Self-teaching definitely has a lot of advantages. I can choose my own classes, proceed at my own pace, and I don’t have to worry too much about assignment deadlines or passing grades. I can more or less do as I please, when I please.
Despite the advantages — or because of them, perhaps — self-teaching presents certain pitfalls. Being both student and teacher leads to a few difficult-to-resolve dilemmas.
Right now, I’m spending most of my art time with oil painting, but I do still have other art studies on my schedule. My interest in anatomy and figure drawing has never waned, and I still love doing portraits. I also make time for a variety of different projects in different media. I want to continue doing occasional colored pencils works, occasional watercolors, a pen-and-ink drawing now and then. I do this by following along with “Live Lessons” at The Virtual Instructor.
I’ve always believed that it’s beneficial to learn from a variety of teachers, and so many months ago I compiled a list of different drawing and painting tutorials from artists’ websites. Most are general instructions in “how to draw” or how to “improve your drawing skills”. Seeing techniques from different instructors is always helpful to me.
And so it was that I recently found myself at Art Tutor, ready for an online lesson titled “How to Draw and Observe Like an Artist”. Essentially it was a simple drawing exercise, one designed to show the value of measuring various elements within a reference in order to obtain correct proportions. I’ve studied this before. While I’m not good at it, I do understand the technique, and yes, I do use it from time to time.
But this time, I was resistant. I looked at the reference photo, and I simply did not want to draw this particular still life. Being an obedient little student, however, I followed the directions and did a completely free-hand rendition of the scene.
It wasn’t good, but it wasn’t supposed to be very good. Due to my disinterest in the scene, my first drawing was sketched very, very lightly — too light for my scanner to make a good reproduction. Don’t worry. You’re not missing much.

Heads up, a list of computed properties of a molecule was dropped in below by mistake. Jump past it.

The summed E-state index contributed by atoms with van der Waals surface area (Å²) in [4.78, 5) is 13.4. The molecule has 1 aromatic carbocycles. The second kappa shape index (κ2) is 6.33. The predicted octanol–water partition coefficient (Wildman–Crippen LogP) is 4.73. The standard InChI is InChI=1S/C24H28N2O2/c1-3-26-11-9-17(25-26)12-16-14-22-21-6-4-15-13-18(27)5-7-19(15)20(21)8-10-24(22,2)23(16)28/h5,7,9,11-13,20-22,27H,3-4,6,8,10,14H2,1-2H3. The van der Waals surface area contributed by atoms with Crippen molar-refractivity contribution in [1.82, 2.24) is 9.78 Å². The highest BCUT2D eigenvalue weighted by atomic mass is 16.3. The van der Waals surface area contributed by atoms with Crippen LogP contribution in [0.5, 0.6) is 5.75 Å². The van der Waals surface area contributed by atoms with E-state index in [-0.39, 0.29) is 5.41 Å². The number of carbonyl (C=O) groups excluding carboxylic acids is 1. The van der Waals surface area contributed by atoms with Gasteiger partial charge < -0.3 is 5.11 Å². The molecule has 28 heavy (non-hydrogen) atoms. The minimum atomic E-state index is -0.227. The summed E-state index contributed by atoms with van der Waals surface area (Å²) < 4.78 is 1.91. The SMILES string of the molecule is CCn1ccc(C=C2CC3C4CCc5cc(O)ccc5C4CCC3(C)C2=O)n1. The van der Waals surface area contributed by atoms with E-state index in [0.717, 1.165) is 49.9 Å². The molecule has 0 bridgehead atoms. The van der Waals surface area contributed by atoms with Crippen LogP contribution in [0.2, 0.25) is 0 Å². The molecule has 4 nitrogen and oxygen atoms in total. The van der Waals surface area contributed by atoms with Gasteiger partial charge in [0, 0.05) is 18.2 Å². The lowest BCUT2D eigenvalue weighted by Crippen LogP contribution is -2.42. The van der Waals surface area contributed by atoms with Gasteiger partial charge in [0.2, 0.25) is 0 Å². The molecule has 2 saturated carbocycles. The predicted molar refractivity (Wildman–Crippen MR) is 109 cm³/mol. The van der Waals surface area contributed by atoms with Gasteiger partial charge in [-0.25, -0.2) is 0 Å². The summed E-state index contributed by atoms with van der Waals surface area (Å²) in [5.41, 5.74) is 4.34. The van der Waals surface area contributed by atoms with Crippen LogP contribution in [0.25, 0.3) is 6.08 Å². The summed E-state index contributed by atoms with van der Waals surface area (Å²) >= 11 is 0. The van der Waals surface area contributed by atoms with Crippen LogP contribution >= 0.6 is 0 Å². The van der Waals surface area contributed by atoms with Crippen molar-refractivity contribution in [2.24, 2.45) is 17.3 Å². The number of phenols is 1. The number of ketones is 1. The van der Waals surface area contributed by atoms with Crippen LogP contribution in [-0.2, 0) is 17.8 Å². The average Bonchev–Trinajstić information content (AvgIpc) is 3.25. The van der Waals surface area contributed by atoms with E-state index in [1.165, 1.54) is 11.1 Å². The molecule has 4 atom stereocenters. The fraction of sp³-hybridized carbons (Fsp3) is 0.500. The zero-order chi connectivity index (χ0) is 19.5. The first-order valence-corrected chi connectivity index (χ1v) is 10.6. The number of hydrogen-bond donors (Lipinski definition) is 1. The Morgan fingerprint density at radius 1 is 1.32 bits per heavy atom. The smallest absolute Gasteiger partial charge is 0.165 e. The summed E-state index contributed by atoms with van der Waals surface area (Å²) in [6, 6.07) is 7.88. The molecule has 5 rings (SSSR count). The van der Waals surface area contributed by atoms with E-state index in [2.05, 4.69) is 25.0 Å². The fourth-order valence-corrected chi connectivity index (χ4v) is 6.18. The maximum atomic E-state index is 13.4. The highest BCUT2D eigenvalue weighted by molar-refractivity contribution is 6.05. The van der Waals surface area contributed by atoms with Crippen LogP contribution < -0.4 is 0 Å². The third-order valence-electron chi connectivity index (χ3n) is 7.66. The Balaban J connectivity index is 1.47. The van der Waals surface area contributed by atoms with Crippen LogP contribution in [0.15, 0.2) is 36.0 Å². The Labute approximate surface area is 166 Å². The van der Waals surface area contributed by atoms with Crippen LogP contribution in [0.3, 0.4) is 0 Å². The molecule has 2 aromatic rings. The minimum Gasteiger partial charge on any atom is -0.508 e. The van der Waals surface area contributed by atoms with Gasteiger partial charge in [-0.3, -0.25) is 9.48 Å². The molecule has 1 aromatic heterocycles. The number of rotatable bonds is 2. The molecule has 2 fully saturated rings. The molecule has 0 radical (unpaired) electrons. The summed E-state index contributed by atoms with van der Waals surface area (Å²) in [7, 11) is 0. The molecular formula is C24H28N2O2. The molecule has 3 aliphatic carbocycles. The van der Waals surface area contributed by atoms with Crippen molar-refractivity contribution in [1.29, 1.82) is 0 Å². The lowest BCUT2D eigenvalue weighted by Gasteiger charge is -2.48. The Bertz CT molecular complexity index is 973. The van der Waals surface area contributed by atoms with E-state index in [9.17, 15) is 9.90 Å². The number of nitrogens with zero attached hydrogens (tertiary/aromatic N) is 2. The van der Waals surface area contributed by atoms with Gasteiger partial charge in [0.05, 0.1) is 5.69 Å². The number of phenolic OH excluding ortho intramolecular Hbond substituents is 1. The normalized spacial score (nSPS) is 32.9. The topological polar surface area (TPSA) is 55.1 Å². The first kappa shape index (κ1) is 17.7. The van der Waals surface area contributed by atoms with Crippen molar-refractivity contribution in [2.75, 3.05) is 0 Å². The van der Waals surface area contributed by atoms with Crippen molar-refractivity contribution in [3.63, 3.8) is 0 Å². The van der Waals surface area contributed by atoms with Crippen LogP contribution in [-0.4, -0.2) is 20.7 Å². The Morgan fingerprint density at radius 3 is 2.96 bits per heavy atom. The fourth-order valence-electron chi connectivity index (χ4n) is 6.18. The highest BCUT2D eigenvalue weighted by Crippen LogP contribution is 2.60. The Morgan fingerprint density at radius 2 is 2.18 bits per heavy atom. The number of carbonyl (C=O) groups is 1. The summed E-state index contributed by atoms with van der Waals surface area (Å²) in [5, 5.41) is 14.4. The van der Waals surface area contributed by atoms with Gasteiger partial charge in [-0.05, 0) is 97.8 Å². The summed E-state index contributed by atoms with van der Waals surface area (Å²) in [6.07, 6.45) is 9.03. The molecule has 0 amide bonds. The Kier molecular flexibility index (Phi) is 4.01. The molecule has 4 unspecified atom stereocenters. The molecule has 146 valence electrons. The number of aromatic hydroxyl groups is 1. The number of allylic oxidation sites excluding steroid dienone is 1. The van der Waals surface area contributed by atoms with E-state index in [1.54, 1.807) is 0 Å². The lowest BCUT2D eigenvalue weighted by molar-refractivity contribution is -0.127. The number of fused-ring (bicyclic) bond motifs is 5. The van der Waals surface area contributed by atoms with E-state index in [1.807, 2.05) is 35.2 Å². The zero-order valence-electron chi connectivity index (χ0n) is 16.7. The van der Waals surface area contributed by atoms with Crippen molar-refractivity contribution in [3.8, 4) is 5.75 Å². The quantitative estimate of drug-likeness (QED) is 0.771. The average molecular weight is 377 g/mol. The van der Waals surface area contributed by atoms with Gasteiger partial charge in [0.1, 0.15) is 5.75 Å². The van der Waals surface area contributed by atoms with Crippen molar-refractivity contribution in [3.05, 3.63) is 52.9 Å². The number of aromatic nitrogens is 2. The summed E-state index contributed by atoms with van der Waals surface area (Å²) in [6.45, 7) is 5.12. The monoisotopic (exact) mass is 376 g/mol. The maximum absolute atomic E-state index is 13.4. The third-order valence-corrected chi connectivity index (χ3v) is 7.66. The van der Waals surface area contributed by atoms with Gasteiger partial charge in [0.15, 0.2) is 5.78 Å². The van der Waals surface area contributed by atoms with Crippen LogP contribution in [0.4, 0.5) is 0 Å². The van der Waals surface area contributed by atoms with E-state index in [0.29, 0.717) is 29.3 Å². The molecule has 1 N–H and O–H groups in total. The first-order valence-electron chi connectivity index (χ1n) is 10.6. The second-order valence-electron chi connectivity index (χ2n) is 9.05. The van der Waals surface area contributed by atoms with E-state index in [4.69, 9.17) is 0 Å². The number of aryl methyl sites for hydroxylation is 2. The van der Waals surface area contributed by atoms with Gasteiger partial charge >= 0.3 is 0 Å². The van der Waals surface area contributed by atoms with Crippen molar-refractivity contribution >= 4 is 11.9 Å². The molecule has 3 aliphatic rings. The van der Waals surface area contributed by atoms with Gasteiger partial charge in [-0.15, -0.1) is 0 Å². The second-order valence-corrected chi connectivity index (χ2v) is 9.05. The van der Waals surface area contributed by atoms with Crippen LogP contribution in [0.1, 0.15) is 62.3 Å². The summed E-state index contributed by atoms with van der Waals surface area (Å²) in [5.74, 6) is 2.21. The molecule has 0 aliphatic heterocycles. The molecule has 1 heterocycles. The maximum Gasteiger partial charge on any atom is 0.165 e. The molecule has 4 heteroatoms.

The second part of the assignment was to complete the drawing again, this time carefully measuring the angles, checking the proportions, and ensuring that the drawing was correct in all dimensions.
I shook my head. I didn’t want to do it. I didn’t like the reference photo, I hadn’t wanted to do the assignment, so…what the heck! Why should I bother with an assignment I just did not want to do?
First, let me explain why I disliked the reference photo. Here it is.
Maybe your eyes can see the various lines and angles clearly, but mine struggled. My brain couldn’t quite separate the different elements of the trunk. I couldn’t distinguish ledges from lines. I couldn’t focus on the proper placement of the hinges. I just could not see where the various “outlines” of this old trunk — or whatever it is — should begin and end.
Needless to say, trying to measure things out only made it all appear more complicated to my eyes. Yes, I did force myself to finish the assignment, but to be honest, I didn’t put much effort into it. I just did the best I could, finished the sketch, and chalked it up to experience.
Here’s a look at my completed drawing. Well, I’m not sure I should refer to it as “completed”. It was never intended to be more than a quick sketch.
I captured the essential elements of the still life. I have the wine bottle, the glass, the grapes, and the trunk. Are my proportions correct? No. Do I even have certain things — like the hinges — in the right places? No.
I tried. My eyes and my brain just could not coordinate this particular image for whatever reason. Maybe it was the colors in the reference photo. Maybe it was the relative darkness of the image. I just couldn’t grasp it enough to put things where they belonged. It was an odd feeling, really, as though I couldn’t “hold on” to the different pieces of the picture long enough to put them together. I’d work on one area, then when I tried to move to the next, nothing aligned. So, I would erase, start again, and find myself facing the same problem. Just where was that hinge supposed to go? Where did that little ledge begin and end?
I did the assignment. That was the most important thing, or so I told myself. But was it really all that important? I’m not sure, and I’d love to hear opinions.
Teaching myself means I have choices, of course, but how far does that freedom extend? If I “skip school” and turn away from any assignment I don’t like, what’s the point? How much can any of us learn from doing only what we want to do?
Yet, if an assignment is too difficult, too boring, or too … anything, will I really gain from pushing through and finishing it? I look at my wine bottle sketch and wonder what I learned from finishing it. All I really learned, it seems, is that my brain just can’t comprehend certain constructions. I learned that my eyesight is obviously not as good as it once was. I learned that some scenes are simply difficult to see, and if we can’t see clearly, we certainly can’t draw accurately. Right?
So, maybe under those circumstances I could have “skipped school” and written myself a legitimate excuse for missing class. I’d love to hear thoughts on the topic. When should we “push on” and make ourselves finish difficult assignments, and when is it permissible for us to “skip school” and move on to something more to our liking?